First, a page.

Plummie, I’d love to hear your opinion on the rising popularity of Prohibition-era cocktails. I, for one, like to think it’s all backlash against years of vodka-based designer “blank-tinis” and their associated reign of terror…

  5. Heather January 31, 2010 at 3:05 am #

    I know that a lot of jerks (yeah, and that other word) like absinthe. People who are drinking *anything* in order to “look cool” can smooch my plump posterior.

    However, some absinthe can be really lovely and tasty if properly served. (I will grant that I can sometimes be a jerk–and worse–but I’m not sure that it’s affecting my opinion here.) I do prefer to imbibe it at home, with friends, so I know I’ve got the good stuff; also, it keeps pretentious gits from bothering me while I drink. My strong preference thus far is for bleue absinthes, although my experimentation has been limited after finding my favorite: Artemisia-Bugnon’s “La Clandestine.” (No affiliation, unfortunately.) It’s wonderful on its own once you figure out what proportion of water to absinthe works for you, and it makes a lovely “Death in the Afternoon.” If you ever have a chance, give it a try. (Or, hey, if you’re ever in NW Ohio, come by for a drink!)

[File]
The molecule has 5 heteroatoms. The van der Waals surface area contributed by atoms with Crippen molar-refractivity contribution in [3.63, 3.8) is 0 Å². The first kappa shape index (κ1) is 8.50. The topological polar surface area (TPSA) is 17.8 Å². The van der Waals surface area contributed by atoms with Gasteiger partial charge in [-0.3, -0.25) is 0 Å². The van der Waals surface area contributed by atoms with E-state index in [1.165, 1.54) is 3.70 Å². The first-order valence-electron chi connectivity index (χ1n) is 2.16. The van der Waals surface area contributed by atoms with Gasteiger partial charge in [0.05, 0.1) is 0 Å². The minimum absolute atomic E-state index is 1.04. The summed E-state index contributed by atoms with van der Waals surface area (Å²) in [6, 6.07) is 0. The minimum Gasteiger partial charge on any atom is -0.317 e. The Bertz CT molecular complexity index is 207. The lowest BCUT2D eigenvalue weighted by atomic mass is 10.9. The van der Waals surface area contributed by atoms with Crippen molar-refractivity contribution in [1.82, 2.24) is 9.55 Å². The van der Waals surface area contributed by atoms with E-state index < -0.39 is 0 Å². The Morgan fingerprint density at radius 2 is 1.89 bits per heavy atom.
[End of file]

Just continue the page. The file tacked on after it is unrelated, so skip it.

Sorry for the long ramble, but as a fan of absinthe, this blog, and your textual stylings, I just had to pipe up. Thanks for the drink recipes…Bee’s Knees is on my “must try” list, although I’m also curious as to what it would be like with some of the new honey liqueurs out there. Have you ever experimented with those?

  6. raincoaster January 31, 2010 at 3:41 am #

    I drink a lot of gin, and I’ve never had the plague!

    Also, absinthe turns your mouth into a place old spiders go to die. If a beverage is not fit to drink straight, it’s just not fit to drink. Absinthe, Creme de Violettes, and that Hungarian Pear Liqueur are all in this category.

    Except…for the Sazerac. The Sazerac (like the Turkey Feather) is more than the sum of its parts and is glorious enough to justify the existence of all its parts.

    (Note I said much the same on another blog, and the La Fee Absinthe people were still nice enough to comment and offer my readers a discount so they could make up their own minds. At least the evidence indicates that absinthe makes you fearless!)